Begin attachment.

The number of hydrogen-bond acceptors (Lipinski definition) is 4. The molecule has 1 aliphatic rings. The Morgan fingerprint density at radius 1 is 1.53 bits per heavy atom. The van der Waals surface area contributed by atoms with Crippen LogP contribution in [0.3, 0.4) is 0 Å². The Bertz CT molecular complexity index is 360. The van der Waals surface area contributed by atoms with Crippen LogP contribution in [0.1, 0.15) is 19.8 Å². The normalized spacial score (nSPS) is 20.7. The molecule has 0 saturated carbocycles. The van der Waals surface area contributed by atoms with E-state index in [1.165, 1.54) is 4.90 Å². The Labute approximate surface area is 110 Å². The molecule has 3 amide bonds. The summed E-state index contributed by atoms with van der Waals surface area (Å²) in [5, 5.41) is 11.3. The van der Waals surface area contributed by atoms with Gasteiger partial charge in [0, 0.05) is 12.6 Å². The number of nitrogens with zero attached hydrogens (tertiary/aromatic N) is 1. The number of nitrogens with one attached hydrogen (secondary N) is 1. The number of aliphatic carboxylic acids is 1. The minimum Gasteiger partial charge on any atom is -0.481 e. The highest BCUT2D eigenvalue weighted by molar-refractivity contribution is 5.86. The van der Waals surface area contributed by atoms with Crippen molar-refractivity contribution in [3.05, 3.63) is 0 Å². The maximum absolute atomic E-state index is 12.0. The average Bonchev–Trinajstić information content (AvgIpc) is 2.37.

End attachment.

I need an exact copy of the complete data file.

The number of hydrogen-bond acceptors (Lipinski definition) is 4. The molecule has 1 aliphatic rings. The Morgan fingerprint density at radius 1 is 1.53 bits per heavy atom. The van der Waals surface area contributed by atoms with Crippen LogP contribution in [0.3, 0.4) is 0 Å². The Bertz CT molecular complexity index is 360. The van der Waals surface area contributed by atoms with Crippen LogP contribution in [0.1, 0.15) is 19.8 Å². The normalized spacial score (nSPS) is 20.7. The molecule has 0 saturated carbocycles. The van der Waals surface area contributed by atoms with E-state index in [1.165, 1.54) is 4.90 Å². The Labute approximate surface area is 110 Å². The molecule has 3 amide bonds. The summed E-state index contributed by atoms with van der Waals surface area (Å²) in [5, 5.41) is 11.3. The van der Waals surface area contributed by atoms with Gasteiger partial charge in [0, 0.05) is 12.6 Å². The number of nitrogens with zero attached hydrogens (tertiary/aromatic N) is 1. The number of nitrogens with one attached hydrogen (secondary N) is 1. The number of aliphatic carboxylic acids is 1. The minimum Gasteiger partial charge on any atom is -0.481 e. The highest BCUT2D eigenvalue weighted by molar-refractivity contribution is 5.86. The van der Waals surface area contributed by atoms with Crippen molar-refractivity contribution in [3.05, 3.63) is 0 Å². The maximum absolute atomic E-state index is 12.0. The average Bonchev–Trinajstić information content (AvgIpc) is 2.37.